You may not have a long wait for all of the above.
The Meoli Companies, owners of 14 McDonald's, including nine in Delaware, is taking advantage of low interest rates to reinvest in their restaurants.
"Where interest rates are right now, and with the things that are being offered, I'm the first one to put my hand up and say, "˜Let's go,'" said Mike Meoli, the company president. "Typically, I like to be on the front wave with tech."
Fellow McDonald's owner Joel Dukart said Meoli has been on the forefront of putting new tech into local McDonald's. Dukart said the high cost of kiosks is a barrier for many owners, and several, like he and his brother Michael, who is on McDonald's tech team, are, instead, waiting for McDonald's to get mobile ordering worked out so customers can order on their phones and owners can save the cost of kiosks.
But Meoli has installed $13,000 bilingual ordering kiosk units at several of his stores. It's too early to tell if they boosted the bottom line, he said, because it takes time for customers to get comfortable with self-ordering. It makes sense that it would add sales in Sussex County, where 9 percent of residents are Hispanic and many are non-English speakers.
In addition, Meoli said kiosk orders are generally more accurate because customers already know exactly what they want.
Besides remodeling everything from the restrooms to the Playplace at its Bridgeville store, Meoli Companies is expanding its Harrington store, which will soon offer table service in addition to self-service kiosks.
Several Meoli restaurants in Maryland already offer table service, and it's on the to-do list for the Rehoboth and Bridgeville stores as well as Harrington later this year.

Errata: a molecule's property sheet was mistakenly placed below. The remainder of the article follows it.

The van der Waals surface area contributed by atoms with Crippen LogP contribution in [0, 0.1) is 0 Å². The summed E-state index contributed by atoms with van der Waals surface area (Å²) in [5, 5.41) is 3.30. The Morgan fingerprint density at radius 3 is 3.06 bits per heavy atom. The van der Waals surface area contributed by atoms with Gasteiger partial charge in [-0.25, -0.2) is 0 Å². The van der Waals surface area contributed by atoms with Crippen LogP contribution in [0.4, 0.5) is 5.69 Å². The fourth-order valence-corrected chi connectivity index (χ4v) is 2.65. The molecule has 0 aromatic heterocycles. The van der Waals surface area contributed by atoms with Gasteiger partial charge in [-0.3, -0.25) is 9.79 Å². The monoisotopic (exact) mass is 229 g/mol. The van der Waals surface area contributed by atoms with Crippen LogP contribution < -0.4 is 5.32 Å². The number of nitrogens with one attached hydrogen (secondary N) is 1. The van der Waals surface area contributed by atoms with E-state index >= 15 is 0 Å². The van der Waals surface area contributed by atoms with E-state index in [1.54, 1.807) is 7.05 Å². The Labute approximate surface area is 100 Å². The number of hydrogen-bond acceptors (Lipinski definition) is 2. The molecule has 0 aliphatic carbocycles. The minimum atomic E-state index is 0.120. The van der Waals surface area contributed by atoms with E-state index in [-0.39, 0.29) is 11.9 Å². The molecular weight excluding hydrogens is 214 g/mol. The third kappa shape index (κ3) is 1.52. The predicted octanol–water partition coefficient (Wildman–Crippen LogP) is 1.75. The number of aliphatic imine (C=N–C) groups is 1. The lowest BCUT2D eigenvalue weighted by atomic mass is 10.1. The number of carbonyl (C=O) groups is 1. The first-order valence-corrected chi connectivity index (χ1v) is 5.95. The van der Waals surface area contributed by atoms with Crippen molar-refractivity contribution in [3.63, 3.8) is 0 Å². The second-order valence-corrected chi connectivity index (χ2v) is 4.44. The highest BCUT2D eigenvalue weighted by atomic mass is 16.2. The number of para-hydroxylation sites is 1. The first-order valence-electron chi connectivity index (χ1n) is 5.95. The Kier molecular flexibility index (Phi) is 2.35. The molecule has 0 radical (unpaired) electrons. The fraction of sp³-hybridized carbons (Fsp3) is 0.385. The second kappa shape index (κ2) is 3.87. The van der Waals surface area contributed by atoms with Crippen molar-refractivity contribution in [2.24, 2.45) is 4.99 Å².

With upwards of 70 percent of the business now coming through the drive-throughs, Meoli, like other McDonald's owners, is deliberately changing things up to make the restaurants more inviting with free Wi-Fi, better lighting, comfortable seats, big-screen televisions and murals and section breaks.
Next up: Mobile ordering. Competing chains like Chick-Fil-A and Starbucks and Panera are ahead in that realm, but local McDonald owners are eagerly waiting for the parent company to roll out its mobile ordering system that will use geo-fencing to determine when a customer drives onto the lot and send an order to the kitchen to get cooking.
"Quite frankly, McDonald's has been a little late to the game compared to our competition," Meoli said. "But in the next 10 to 16 months, it's really going to be great for our business."
Meoli said he'll be in line to offer deliveries through UberEats as soon as McDonald's finishes testing the concept. He said the biggest obstacle will be finding UberEats services in Sussex County.
"My sales have been strong, and I think a lot of it has to do with my level of reinvestment," he said.
Meoli said part of that investment is giving his crew the resources they need to do a better job. He takes advantage of McDonald's Archway For Opportunity program, which allows crew members to earn actual high school diplomas, not GEDs.
Meoli Companies also offers English-as-a-second-language courses through a McDonald's program. Most of it is McDonald-speak to help employees communicate with customers and other crew members, Meoli said. The company also offers employees a McDonald's-Colorado State slate of online college courses and a scholarship program.
Meoli said he sees all the changes as improving the McDonald's brand locally.
"When you walk into our restaurants, you are walking into our brand," he said. "We're kidding ourselves if we think we can be relevant with menu innovation if we're trying to serve it in irrelevant, older buildings that don't have what our customers expect from us."